Sacroiliac Joint Dysfunction
Injuries > Lower Back > Sacroiliac Joint Dysfunction
(Also known as Sacroiliac Joint Pain, Sacroiliac Joint Sprain, SIJ Dysfunction, Sacroiliac Joint Inflammation, Sacroiliac Joint Injury, Sacroiliac Joint Disorder, Sacroiliitis, Sacroiliacitis)
What is sacroiliac joint dysfunction?
The sacroiliac joint is located in the lower part of the back and joins the tail bone (sacrum) to one of the pelvic bones (ilium). There are two sacroiliac joints – one on either side of the spine (figure 1). The sacroiliac joints act to transfer weight from the spine to the pelvis and allow a small amount of movement to occur.
Figure 1 – The Sacroiliac Joints
During certain movements of the spine and hips, stretching or compressive forces are placed on the sacroiliac joints and surrounding ligaments. If these forces are excessive and beyond what the sacroiliac joint can withstand, injury to the sacroiliac joint may occur. This is known as sacroiliac joint dysfunction.
Causes of sacroiliac joint dysfunction
Sacroiliac joint dysfunction may occur from excessive forces being applied to the sacroiliac joint. This can be from bending, sitting, lifting, arching or twisting movements of the spine, or, from weight bearing forces associated with running or jumping. Injury to the sacroiliac joint may occur traumatically or due to repetitive or prolonged forces over time.
Signs and symptoms of sacroiliac joint dysfunction
Patients with this condition usually experience one sided low back pain around the top of the buttock with symptoms sometimes referring into the lower buttock, groin or thigh. In rare cases, pain may be felt on both sides of the lower back. Symptoms are generally exacerbated with activities that involve lower back or hip movements. Often patients will experience pain upon rolling over in bed, putting on or taking off their shoes and socks, walking up and down stairs, or with running. Tenderness is usually felt on firm palpation of the sacroiliac joint. Sacroiliac joint dysfunction may also be associated with asymmetry of the pelvis due to muscle tightness, joint stiffness, or joint laxity associated with pregnancy.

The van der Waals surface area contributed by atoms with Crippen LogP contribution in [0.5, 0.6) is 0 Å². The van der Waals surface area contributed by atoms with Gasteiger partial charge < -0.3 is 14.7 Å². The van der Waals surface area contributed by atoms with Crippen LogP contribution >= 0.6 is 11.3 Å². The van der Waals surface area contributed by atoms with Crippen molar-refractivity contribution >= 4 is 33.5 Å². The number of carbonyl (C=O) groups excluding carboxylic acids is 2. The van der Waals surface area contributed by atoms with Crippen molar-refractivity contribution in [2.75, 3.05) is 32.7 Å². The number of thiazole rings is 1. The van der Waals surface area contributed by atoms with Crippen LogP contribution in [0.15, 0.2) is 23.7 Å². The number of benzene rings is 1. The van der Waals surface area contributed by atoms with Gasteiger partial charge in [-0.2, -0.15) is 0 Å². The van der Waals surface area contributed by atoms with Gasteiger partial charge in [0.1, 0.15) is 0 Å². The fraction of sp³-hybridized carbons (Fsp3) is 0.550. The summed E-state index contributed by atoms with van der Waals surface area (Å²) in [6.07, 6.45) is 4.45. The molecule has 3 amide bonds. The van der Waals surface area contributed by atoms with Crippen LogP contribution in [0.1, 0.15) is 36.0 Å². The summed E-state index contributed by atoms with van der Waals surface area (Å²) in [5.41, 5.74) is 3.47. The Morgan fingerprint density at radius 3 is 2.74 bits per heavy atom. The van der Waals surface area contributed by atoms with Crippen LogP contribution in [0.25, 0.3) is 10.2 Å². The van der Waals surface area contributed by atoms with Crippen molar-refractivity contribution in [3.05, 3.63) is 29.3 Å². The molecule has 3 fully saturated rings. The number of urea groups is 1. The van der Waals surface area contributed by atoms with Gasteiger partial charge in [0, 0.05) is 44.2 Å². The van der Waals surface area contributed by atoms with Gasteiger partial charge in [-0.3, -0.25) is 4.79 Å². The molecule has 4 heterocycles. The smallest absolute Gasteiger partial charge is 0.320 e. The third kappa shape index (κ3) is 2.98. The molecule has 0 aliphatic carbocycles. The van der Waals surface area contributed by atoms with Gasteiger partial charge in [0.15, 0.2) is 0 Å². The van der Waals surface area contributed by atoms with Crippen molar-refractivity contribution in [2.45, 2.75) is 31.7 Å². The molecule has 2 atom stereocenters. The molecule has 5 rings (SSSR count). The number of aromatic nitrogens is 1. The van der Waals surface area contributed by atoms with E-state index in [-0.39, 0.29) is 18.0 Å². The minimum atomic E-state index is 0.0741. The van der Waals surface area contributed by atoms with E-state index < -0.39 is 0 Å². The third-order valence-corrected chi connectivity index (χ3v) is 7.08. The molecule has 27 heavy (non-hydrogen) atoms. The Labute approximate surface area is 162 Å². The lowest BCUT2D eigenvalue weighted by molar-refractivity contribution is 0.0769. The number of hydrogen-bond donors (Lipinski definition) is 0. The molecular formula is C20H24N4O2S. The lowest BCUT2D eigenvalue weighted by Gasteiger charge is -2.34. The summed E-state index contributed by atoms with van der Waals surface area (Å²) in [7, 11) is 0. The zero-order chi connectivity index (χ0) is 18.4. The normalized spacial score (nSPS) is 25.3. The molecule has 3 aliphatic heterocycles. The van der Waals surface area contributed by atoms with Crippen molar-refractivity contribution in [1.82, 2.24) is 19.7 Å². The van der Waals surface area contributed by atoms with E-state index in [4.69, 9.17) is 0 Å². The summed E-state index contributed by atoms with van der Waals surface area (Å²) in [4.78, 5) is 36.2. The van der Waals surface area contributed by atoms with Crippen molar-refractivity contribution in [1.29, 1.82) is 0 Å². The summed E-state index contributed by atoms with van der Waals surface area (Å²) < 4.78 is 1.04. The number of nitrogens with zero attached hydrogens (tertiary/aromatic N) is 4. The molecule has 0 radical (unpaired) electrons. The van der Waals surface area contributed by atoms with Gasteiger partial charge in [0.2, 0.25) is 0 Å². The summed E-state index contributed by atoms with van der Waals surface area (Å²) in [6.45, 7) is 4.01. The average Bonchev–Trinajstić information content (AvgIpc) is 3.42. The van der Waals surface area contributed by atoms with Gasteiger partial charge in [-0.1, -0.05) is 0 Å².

Diagnosis of sacroiliac joint dysfunction
A thorough subjective and objective examination from a physiotherapist is usually sufficient to diagnose sacroiliac joint dysfunction. Investigations such as an X-ray, MRI, bone scan or CT scan may be used to assist with diagnosis.
Treatment for sacroiliac joint dysfunction
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Prognosis of sacroiliac joint dysfunction
The recovery time for sacroiliac joint dysfunction may vary from patient to patient depending on compliance with physiotherapy. With ideal treatment, patients may be pain free in as little as several days, although typically this may take 2 – 3 weeks. It is important to note, however, that injured tissue takes approximately six weeks to restore the majority of its strength in ideal healing conditions. Care must therefore be taken when returning to activity during this period.
Physiotherapy for sacroiliac joint dysfunction
Physiotherapy treatment for sacroiliac joint dysfunction can hasten healing, ensure an optimal outcome and reduce the likelihood of future recurrence. Treatment may comprise:
- soft tissue massage
- electrotherapy (e.g. ultrasound)
- the use of a sacroiliac belt or lumbar brace
- the use of a lumbar roll for sitting
- correction of any leg length discrepancy
- dry needling
- muscle energy techniques
- activity modification advice
- biomechanical correction
- ergonomic advice
- clinical Pilates
- exercises to improve flexibility, strength, posture and core stability
- a gradual return to activity program
Contributing factors to the development of sacroiliac joint dysfunction
There are several factors that may contribute to the development of sacroiliac joint dysfunction. These factors need to be assessed and corrected with direction from a physiotherapist and may include:
- muscle imbalances
- leg length differences
- muscle weakness or tightness
- biomechanical abnormalities
- poor posture
- lumbar spine stiffness
- a sedentary lifestyle